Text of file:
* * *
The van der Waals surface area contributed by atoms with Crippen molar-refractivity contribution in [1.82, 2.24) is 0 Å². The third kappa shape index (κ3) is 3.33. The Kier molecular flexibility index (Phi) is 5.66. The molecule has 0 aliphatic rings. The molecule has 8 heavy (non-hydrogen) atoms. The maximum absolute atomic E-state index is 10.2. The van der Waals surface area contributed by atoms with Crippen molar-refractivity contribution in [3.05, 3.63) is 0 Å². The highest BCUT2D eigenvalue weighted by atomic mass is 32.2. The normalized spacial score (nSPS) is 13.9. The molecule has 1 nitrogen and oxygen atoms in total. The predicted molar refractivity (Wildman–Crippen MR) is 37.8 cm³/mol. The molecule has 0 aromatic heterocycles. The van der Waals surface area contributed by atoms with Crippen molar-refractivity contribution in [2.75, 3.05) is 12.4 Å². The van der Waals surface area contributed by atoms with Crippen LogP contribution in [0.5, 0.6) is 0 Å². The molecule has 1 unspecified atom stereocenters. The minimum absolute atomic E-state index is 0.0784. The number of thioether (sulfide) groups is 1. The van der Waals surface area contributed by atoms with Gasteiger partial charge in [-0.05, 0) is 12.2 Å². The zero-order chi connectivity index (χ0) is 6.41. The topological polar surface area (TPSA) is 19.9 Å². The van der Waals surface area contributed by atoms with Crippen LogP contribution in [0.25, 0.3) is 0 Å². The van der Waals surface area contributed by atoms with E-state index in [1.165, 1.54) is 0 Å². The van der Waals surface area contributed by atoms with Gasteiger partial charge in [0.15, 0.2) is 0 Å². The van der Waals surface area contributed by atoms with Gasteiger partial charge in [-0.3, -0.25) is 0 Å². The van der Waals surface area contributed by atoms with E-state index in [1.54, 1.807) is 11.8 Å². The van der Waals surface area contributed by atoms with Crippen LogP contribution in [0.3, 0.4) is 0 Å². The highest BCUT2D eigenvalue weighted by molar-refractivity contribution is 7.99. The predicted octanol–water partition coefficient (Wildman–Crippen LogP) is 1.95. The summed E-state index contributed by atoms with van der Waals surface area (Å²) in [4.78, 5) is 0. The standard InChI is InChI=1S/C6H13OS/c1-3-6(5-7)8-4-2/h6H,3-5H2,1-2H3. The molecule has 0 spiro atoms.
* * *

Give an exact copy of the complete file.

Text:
The van der Waals surface area contributed by atoms with Crippen molar-refractivity contribution in [1.82, 2.24) is 0 Å². The third kappa shape index (κ3) is 3.33. The Kier molecular flexibility index (Phi) is 5.66. The molecule has 0 aliphatic rings. The molecule has 8 heavy (non-hydrogen) atoms. The maximum absolute atomic E-state index is 10.2. The van der Waals surface area contributed by atoms with Crippen molar-refractivity contribution in [3.05, 3.63) is 0 Å². The highest BCUT2D eigenvalue weighted by atomic mass is 32.2. The normalized spacial score (nSPS) is 13.9. The molecule has 1 nitrogen and oxygen atoms in total. The predicted molar refractivity (Wildman–Crippen MR) is 37.8 cm³/mol. The molecule has 0 aromatic heterocycles. The van der Waals surface area contributed by atoms with Crippen molar-refractivity contribution in [2.75, 3.05) is 12.4 Å². The van der Waals surface area contributed by atoms with Crippen LogP contribution in [0.5, 0.6) is 0 Å². The molecule has 1 unspecified atom stereocenters. The minimum absolute atomic E-state index is 0.0784. The number of thioether (sulfide) groups is 1. The van der Waals surface area contributed by atoms with Gasteiger partial charge in [-0.05, 0) is 12.2 Å². The zero-order chi connectivity index (χ0) is 6.41. The topological polar surface area (TPSA) is 19.9 Å². The van der Waals surface area contributed by atoms with Crippen LogP contribution in [0.25, 0.3) is 0 Å². The van der Waals surface area contributed by atoms with E-state index in [1.165, 1.54) is 0 Å². The van der Waals surface area contributed by atoms with Gasteiger partial charge in [0.15, 0.2) is 0 Å². The van der Waals surface area contributed by atoms with Gasteiger partial charge in [-0.3, -0.25) is 0 Å². The van der Waals surface area contributed by atoms with E-state index in [1.54, 1.807) is 11.8 Å². The van der Waals surface area contributed by atoms with Crippen LogP contribution in [0.3, 0.4) is 0 Å². The highest BCUT2D eigenvalue weighted by molar-refractivity contribution is 7.99. The predicted octanol–water partition coefficient (Wildman–Crippen LogP) is 1.95. The summed E-state index contributed by atoms with van der Waals surface area (Å²) in [4.78, 5) is 0. The standard InChI is InChI=1S/C6H13OS/c1-3-6(5-7)8-4-2/h6H,3-5H2,1-2H3. The molecule has 0 spiro atoms.